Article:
From: Edward Diener (eddielee_at_[hidden])
Date: 2002-11-12 14:08:45
"Anthony Williams" <anthony.williamsNOSPAM_at_[hidden]> wrote in
> Edward Diener writes:
> >I know that I am missing how the mechanism works which links
> > the property_map concept to the get(), put(), and operator functions.
> A property map is something which relates "keys" to "values", where there
> are the "names" of the properties. Given a property map, you can get
> set the "value" associated with each "key" using the get() and put()
> You can build a property map out of anything at all, just by defining the
> necessary interface. For example, you could build a property map that
> the values of class members by name, or one that returned the n-th number
> mathematical sequence, given n.
> The idea is that in your generic code, you say "give me a property map
> can use with the following keys to return values of type T", and it is
> to the client code how they implement that property map --- _anything_
> provides the necessary interface will do.
> operator is essentially just syntactic sugar for get()/put(), where the
> values are real, discernable objects, for which you can obtain a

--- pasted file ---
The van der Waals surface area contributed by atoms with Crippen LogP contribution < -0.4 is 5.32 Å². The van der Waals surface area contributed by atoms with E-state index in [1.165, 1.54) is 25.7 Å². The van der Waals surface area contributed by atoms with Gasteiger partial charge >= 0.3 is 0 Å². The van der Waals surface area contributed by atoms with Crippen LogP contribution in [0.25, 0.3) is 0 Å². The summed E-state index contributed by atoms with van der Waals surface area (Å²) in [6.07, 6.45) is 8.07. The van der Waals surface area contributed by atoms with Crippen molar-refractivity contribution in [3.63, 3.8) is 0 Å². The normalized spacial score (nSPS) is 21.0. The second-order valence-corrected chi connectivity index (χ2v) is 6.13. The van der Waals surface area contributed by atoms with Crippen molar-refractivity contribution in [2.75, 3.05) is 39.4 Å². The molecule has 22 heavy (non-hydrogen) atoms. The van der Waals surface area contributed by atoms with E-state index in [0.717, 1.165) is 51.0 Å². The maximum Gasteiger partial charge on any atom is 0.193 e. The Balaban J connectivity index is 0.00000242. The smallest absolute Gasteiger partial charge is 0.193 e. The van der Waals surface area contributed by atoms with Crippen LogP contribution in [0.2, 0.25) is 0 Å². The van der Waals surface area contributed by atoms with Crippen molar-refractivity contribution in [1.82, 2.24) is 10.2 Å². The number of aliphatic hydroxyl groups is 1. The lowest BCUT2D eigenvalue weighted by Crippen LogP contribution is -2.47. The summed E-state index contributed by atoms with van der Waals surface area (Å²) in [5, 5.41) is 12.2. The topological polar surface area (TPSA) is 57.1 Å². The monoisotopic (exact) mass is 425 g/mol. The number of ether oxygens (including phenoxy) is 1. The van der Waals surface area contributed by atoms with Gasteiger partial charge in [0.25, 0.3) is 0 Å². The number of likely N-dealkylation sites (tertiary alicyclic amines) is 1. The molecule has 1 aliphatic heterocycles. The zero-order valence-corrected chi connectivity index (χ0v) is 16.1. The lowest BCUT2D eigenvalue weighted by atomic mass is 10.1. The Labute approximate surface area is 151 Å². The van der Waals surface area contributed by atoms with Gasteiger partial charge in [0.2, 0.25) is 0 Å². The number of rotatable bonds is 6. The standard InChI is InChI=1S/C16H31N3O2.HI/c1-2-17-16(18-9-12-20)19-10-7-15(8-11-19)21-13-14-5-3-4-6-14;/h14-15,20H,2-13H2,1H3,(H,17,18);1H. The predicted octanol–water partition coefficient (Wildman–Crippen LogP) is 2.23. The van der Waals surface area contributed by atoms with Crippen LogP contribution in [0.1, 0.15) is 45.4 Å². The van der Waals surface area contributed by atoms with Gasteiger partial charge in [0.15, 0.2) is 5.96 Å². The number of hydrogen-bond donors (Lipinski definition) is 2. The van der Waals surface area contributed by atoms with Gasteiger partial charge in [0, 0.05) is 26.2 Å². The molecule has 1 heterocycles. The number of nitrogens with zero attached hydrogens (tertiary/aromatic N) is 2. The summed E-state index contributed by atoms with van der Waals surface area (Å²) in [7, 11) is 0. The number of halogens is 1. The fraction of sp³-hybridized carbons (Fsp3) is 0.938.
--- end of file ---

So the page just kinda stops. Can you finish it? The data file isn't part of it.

> reference. Returning a reference means that you can store the reference
> later use, or pass it to another function, and is actually the key benefit
> using operator rather than plain get()/put().
Thanks. Your explanation makes much better sense to me than anything I have
been able to understand in the property map docs. Here are some simple
questions which, if you can take the time to answer them, might get me over
the hurdle of trying to understand and let me use the generic functions on
my own property maps:
1) Are the get(), put() functions somewhere, like in the boost namespace ?
Is there a doc for the parameters these functions take, or is it the intent
that if one wants to use them, one looks in the source code to figure them
2) What is the necessary interface to a property map which you mention
above. I see property map categories, property traits, property map types,
but I am missing an understanding from the documentation of the necessary
interface for creating a property map ?
Finally I would like a non-partisan answer from you to my next question and
I am perfectly willing to be wrong and accept the fact that my lack of
understanding of "concept" based explanations are at fault. Do you feel that
the answers to my 2 questions are readily apparent to most intelligent C++
programmers from reading the property map docs ?
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